Back to Android USB testing. I used IOIO Controller (0.69 Euros) and some free IOIO software to do testing again on Android. No luck with anything. I did some hardware debugging. I used my USB Power Current Voltage Tester to see that there was no +5V power coming out of the USB connector (IOIO should supply +5V when it is in USB host mode). I did some debugging with help from multimeter and IOIO-OTG schematic: Found out that the output FET does not get right driving voltage level to turn on. It turned out that one contact on the output current adjustment potentiometer was not soldered properly:


When I fixed the soldering issue, the board started to work as it should. Android devices found it nicely and IOIO software could find it. It turned out that IOIO Controller looked like best control software for testing.

The IOIO Controller allowed to control the state of the different pins to use different purposes. I could use pins 10-15 as PWM output I can control,pins 15-38 as digital outputs and pins 39-46 as analog inputs. The software had also digital input reading mode, but I could not get it to show any valid input states. The I/O pins on the IOIO-OTG are designed for 3.3V LVTLL signal levels. In my tests the PWM outputs generated the PWM signal at 100 Hz frequency which is suitable for example for LED dimming and should be suitable for hobby servo controlling at 1-2 ms pulse lengths (if you need to get different PWM frequency like commonly used 1 kHz as given by Arduino Firmata or used by some industrial PWM systems, you need to make your own program).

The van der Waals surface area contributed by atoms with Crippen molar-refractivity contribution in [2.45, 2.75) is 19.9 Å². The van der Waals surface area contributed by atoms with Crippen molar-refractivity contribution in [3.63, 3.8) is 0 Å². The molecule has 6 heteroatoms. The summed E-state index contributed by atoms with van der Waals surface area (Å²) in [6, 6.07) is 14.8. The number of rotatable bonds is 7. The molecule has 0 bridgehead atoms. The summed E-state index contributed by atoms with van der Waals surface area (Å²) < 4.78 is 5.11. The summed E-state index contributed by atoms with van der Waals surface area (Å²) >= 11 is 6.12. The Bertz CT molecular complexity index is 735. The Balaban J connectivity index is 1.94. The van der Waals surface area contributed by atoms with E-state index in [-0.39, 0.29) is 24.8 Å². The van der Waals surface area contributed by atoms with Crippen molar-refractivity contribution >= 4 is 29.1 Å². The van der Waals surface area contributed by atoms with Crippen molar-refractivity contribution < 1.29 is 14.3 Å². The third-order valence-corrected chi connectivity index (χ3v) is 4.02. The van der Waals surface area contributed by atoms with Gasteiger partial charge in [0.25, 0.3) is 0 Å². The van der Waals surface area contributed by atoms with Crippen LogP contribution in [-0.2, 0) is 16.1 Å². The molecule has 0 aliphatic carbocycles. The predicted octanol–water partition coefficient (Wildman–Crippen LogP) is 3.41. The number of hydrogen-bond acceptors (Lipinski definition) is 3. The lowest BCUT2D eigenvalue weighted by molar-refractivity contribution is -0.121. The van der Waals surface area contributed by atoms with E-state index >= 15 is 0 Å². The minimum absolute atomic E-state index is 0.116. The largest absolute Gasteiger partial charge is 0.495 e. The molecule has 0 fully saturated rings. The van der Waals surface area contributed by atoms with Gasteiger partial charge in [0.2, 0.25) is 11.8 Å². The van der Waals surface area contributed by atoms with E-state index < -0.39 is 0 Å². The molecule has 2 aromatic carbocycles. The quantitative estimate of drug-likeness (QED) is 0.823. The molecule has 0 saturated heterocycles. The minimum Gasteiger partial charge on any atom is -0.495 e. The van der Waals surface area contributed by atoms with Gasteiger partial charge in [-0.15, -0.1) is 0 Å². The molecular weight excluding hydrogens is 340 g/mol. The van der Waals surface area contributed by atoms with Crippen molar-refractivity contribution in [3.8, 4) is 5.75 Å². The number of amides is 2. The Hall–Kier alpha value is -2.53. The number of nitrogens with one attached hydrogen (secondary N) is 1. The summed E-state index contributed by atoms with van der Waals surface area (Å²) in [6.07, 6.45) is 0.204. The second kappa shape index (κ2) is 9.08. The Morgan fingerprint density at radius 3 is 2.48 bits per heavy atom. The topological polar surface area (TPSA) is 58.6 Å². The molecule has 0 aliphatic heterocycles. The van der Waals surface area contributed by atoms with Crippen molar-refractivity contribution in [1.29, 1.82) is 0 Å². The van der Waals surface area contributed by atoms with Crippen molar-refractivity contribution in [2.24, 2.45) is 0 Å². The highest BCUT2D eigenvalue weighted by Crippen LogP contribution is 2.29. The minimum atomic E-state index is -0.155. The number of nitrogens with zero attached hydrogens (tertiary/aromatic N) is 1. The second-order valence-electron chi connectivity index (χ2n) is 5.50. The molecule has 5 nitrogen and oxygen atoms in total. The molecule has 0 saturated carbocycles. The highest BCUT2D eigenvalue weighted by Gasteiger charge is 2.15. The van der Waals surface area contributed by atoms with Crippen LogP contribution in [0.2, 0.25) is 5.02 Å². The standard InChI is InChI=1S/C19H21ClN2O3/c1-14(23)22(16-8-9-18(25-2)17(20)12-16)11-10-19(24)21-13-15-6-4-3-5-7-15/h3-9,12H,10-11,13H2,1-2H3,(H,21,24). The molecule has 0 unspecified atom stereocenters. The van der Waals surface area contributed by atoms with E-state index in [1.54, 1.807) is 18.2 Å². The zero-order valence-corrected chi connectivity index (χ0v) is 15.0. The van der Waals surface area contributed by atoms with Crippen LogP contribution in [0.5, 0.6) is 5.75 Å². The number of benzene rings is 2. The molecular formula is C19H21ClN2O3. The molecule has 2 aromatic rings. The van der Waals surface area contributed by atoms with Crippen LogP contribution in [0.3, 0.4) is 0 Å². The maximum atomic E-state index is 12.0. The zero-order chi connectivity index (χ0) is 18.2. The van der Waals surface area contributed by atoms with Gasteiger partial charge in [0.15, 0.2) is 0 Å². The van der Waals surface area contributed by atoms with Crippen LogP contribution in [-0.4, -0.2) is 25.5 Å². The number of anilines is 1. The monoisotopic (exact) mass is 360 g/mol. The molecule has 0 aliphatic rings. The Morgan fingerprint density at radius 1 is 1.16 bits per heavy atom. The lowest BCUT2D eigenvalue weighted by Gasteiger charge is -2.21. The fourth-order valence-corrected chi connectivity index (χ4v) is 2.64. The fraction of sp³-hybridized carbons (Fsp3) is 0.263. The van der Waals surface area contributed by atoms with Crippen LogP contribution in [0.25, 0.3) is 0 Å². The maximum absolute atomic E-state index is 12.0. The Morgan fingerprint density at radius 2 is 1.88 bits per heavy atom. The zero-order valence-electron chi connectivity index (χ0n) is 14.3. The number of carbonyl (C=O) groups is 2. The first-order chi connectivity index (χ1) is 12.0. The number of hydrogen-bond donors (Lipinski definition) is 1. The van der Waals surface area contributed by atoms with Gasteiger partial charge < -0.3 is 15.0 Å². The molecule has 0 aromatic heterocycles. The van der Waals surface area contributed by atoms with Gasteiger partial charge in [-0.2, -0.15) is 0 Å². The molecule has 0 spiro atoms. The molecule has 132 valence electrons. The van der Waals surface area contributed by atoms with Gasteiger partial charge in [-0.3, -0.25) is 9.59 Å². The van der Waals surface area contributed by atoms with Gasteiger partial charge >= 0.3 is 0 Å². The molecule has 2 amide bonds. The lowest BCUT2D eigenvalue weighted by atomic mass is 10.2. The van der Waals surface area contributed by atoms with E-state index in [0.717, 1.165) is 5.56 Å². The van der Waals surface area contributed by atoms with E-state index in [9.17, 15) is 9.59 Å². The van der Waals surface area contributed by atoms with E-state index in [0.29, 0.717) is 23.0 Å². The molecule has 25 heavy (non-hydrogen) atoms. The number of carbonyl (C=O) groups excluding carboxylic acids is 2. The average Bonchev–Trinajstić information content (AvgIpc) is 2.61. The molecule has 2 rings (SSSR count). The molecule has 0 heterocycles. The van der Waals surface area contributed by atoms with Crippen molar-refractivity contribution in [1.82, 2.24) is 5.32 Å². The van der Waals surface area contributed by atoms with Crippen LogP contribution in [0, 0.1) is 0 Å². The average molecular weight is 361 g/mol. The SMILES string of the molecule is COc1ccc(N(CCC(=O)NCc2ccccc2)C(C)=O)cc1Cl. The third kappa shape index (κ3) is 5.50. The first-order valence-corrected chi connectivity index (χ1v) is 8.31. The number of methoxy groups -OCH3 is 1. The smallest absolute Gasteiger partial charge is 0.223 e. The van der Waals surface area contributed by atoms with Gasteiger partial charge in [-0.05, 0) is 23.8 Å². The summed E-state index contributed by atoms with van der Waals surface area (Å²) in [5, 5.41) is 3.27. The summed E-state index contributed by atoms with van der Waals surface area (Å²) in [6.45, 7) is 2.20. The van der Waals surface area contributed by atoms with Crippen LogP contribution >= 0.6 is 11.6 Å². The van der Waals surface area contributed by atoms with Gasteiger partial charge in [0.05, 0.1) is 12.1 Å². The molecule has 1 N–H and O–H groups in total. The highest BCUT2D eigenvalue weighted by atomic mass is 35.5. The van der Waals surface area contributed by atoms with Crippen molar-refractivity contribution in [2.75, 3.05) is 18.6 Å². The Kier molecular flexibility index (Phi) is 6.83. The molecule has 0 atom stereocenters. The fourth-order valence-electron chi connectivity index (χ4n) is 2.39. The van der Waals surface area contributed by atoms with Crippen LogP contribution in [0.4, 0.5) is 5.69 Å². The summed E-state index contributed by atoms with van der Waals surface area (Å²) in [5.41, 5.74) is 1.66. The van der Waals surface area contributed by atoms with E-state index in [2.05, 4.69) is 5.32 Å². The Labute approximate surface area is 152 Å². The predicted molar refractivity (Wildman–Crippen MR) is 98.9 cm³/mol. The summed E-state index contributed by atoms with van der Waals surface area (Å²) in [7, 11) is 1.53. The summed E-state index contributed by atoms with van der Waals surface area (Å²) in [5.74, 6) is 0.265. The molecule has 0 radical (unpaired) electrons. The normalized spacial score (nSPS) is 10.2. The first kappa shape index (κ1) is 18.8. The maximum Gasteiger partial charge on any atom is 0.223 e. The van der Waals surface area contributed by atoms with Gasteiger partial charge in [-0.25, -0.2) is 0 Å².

IOIO-OTG supports also wireless Bluetooth connection option by plugging USB-Bluettooth adapter to it. I wanted to try it as well. I used cheap Super Mini Bluetooth 2.0 Adapter Dongle (Vista Compatible) that I wired to IOIO-OTG with USB-OTG cable. I used instructions from IOIO Over Bluetooth for Android page to get started. I used USB male-micro-A-to-female-A adapter cable to connect Bluetooth Adapter Dongle to IOIO-OTG.The board worked well in Automatic mode (A) and current limiting potentiometer at almost maximum setting.